Furthermore, we should “slaughter” and “burn” those aspects of our character that we know are offensive to God and replace them with the fruit of the Spirit: love, joy, peace, patience, kindness, goodness, faithfulness, gentleness and self-control (Galatians 5:22).  In these ways, we will be offering our bodies as living sacrifices, holy and pleasing to God, and renewing our minds so that we no longer conform to the ways of the world but, instead, to God’s perfect will for our lives (Romans 12:1,2).

Numerous aspects of the first and second comings of Jesus were written about by the ancient prophets in the Old Testament.  This included the writings by Moses in the Law/Torah (Luke 24:27,44; John 1:45).  Jesus even said that the Scriptures (of the Old Testament) testified about Him and that Moses wrote about Him (John 5:39,46).

Jesus (not Muhammad, as Islam claims) was the Prophet foretold by Moses to be “raised up” for the people (Deuteronomy 18:18,19; John 6:14; Acts 3:22,23).  Jesus pointed out to the religious Pharisees of His time that their teachings were doctrines and rules taught by men; they had forsaken the written commands (Torah) of God, holding instead to the oral traditions of men (Mark 7:7-9).

Calling the Pharisees and teachers of the law “hypocrites,” Jesus said that they honored God with their lips but their hearts were far from Him; they worshiped God in vain, and their teachings were merely rules taught by men (Matthew 15:7-9; Isaiah 29:13).  Thus, Jesus spoke out against manmade “laws” but not against God’s written Law/Torah.

In a similar manner, most modern-day Christians observe and celebrate days that are Church traditions and mere substitutes for days ordained by God.  These include the following:

  • a first-day (Sunday) Sabbath; whereas, the Fourth Commandment specifically stipulates a seventh-day Sabbath (see Sabbath: Saturday or Sunday?),
  • Easter (which actually is “Resurrection Day” or the Feast of Firstfruits), and
  • Christmas (Jesus probably was conceived on Hanukkah as the Light of the world and then was born, about nine months later, during Sukkot or the Feast of Tabernacles, which falls during mid-September to mid-October).

When Moses was a long time in coming down from Mount Sinai, the people got tired of waiting.  Finally, they asked their High Priest, Aaron, to make them other gods (Deuteronomy 32:1).  So Aaron directed them to bring gold, and a golden calf was made, which became a manmade god in conjunction with a manmade festival (32:2-6).  God punished them for doing this (32:27,28,33).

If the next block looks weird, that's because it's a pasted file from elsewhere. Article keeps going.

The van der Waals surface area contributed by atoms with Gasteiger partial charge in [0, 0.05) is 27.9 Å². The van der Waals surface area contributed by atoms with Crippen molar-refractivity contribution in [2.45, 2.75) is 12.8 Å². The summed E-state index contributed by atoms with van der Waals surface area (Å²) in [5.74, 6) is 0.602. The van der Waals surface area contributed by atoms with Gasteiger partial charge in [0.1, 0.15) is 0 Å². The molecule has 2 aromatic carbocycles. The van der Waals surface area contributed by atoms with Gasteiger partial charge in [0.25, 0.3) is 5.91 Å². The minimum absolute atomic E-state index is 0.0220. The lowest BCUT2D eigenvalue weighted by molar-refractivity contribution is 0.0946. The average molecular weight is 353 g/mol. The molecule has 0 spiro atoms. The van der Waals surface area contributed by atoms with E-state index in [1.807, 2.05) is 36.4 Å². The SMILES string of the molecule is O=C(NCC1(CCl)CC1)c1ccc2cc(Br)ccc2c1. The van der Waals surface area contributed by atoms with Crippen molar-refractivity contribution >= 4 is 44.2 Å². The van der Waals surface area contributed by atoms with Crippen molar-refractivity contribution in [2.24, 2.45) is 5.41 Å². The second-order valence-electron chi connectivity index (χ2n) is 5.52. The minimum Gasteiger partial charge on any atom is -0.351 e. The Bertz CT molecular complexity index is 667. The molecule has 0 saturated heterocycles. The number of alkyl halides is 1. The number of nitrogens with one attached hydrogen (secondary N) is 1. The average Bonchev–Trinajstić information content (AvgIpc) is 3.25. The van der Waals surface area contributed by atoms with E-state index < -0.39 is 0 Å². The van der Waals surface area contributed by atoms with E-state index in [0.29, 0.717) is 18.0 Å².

Similarly, after waiting a long time for Jesus to return from heaven, the Church—both Catholic and Protestant—grew weary of waiting for Him; and “high priests” created manmade gods/idols, along with manmade festivals and celebrations.  These have become traditions that substitute for the real God and His appointed feasts and festivals.  Essentially, these are “golden calves” within the Church.

Jesus fulfilled the Hebraic Spring Festivals/Holy Days at His first coming, and He will fulfill the Hebraic Fall Festivals/Holy Days when He returns, first in the clouds and then back to earth.  Jesus said that He was the “Lord of the Sabbath”; then He went into a synagogue (Matthew 12:8,9).  Being Jewish, He went to synagogues and taught on the Sabbath (Mark 1:21,22; Luke 4:15,16,31, 13:10), which was the seventh day of the week: Saturday.  There also are several cases of Paul’s entering synagogues and/or teaching on the Sabbath (Acts 13:14,44,45, 16:13, 17:1,2, 18:4,11).

Likewise, I also feel that believers should observe, or at least acknowledge, some or all of the Hebraic feasts, festivals, and holy days of the Lord (Leviticus 23:1-44).  I would include in these holy days a seventh-day Sabbath (sunset Friday to sunset Saturday), which is the Fourth Commandment (Exodus 20:8-11; Deuteronomy 5:12-15see Sabbath: Saturday or Sunday?).

I think it is fine for Christians to attend church on Sunday.  However, I feel that it still is important for them to accept the Fourth Commandment as written and acknowledge a seven-day Sabbath.  For instance, they could join together with other like-minded people for a Bible study on Friday night or Saturday.  It also is recommended not to do regular work from sunset Friday to sunset Saturday.

Those not observing a seventh-day Sabbath might claim that they no longer are “under the Law of Moses.”  Yet, by observing only a first-day Sabbath, in essence they are continuing to be “under the law of Constantine,” who made Sunday the official day of rest in 321 A.D.  This may have been an endorsement of what Christians had practiced for nearly two and a half centuries.  Much of the early church had adopted Sunday as their day of worship, since Jesus Christ had risen on the first day of the week, even though there was no scriptural basis for doing this.